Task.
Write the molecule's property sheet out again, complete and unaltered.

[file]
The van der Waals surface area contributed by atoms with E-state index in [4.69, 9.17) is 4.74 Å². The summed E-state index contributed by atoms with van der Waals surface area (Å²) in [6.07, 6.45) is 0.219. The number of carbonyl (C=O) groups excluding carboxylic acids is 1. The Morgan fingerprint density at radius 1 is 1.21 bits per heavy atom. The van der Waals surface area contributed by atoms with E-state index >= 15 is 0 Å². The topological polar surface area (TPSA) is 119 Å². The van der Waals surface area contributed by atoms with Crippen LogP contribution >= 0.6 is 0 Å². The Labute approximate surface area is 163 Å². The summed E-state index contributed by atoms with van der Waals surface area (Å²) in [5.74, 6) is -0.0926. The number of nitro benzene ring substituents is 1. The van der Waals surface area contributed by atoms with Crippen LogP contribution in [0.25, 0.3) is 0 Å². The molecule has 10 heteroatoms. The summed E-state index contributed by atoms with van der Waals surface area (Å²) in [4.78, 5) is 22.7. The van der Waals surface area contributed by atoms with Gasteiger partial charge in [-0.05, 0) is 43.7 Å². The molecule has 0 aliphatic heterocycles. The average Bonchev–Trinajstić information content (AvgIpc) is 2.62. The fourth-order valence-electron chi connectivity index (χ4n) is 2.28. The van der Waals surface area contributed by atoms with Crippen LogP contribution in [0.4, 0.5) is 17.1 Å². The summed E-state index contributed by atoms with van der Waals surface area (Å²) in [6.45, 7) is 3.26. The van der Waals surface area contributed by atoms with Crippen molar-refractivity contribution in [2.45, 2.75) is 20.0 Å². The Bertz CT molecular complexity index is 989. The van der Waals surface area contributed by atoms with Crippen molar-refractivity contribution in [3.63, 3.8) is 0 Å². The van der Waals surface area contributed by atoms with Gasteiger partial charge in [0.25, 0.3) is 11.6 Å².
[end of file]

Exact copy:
The van der Waals surface area contributed by atoms with E-state index in [4.69, 9.17) is 4.74 Å². The summed E-state index contributed by atoms with van der Waals surface area (Å²) in [6.07, 6.45) is 0.219. The number of carbonyl (C=O) groups excluding carboxylic acids is 1. The Morgan fingerprint density at radius 1 is 1.21 bits per heavy atom. The van der Waals surface area contributed by atoms with E-state index >= 15 is 0 Å². The topological polar surface area (TPSA) is 119 Å². The van der Waals surface area contributed by atoms with Crippen LogP contribution >= 0.6 is 0 Å². The Labute approximate surface area is 163 Å². The summed E-state index contributed by atoms with van der Waals surface area (Å²) in [5.74, 6) is -0.0926. The number of nitro benzene ring substituents is 1. The van der Waals surface area contributed by atoms with Crippen LogP contribution in [0.25, 0.3) is 0 Å². The molecule has 10 heteroatoms. The summed E-state index contributed by atoms with van der Waals surface area (Å²) in [4.78, 5) is 22.7. The van der Waals surface area contributed by atoms with Gasteiger partial charge in [-0.05, 0) is 43.7 Å². The molecule has 0 aliphatic heterocycles. The average Bonchev–Trinajstić information content (AvgIpc) is 2.62. The fourth-order valence-electron chi connectivity index (χ4n) is 2.28. The van der Waals surface area contributed by atoms with Crippen LogP contribution in [0.4, 0.5) is 17.1 Å². The summed E-state index contributed by atoms with van der Waals surface area (Å²) in [6.45, 7) is 3.26. The van der Waals surface area contributed by atoms with Crippen molar-refractivity contribution in [2.45, 2.75) is 20.0 Å². The Bertz CT molecular complexity index is 989. The van der Waals surface area contributed by atoms with Crippen molar-refractivity contribution in [3.63, 3.8) is 0 Å². The van der Waals surface area contributed by atoms with Gasteiger partial charge in [0.25, 0.3) is 11.6 Å².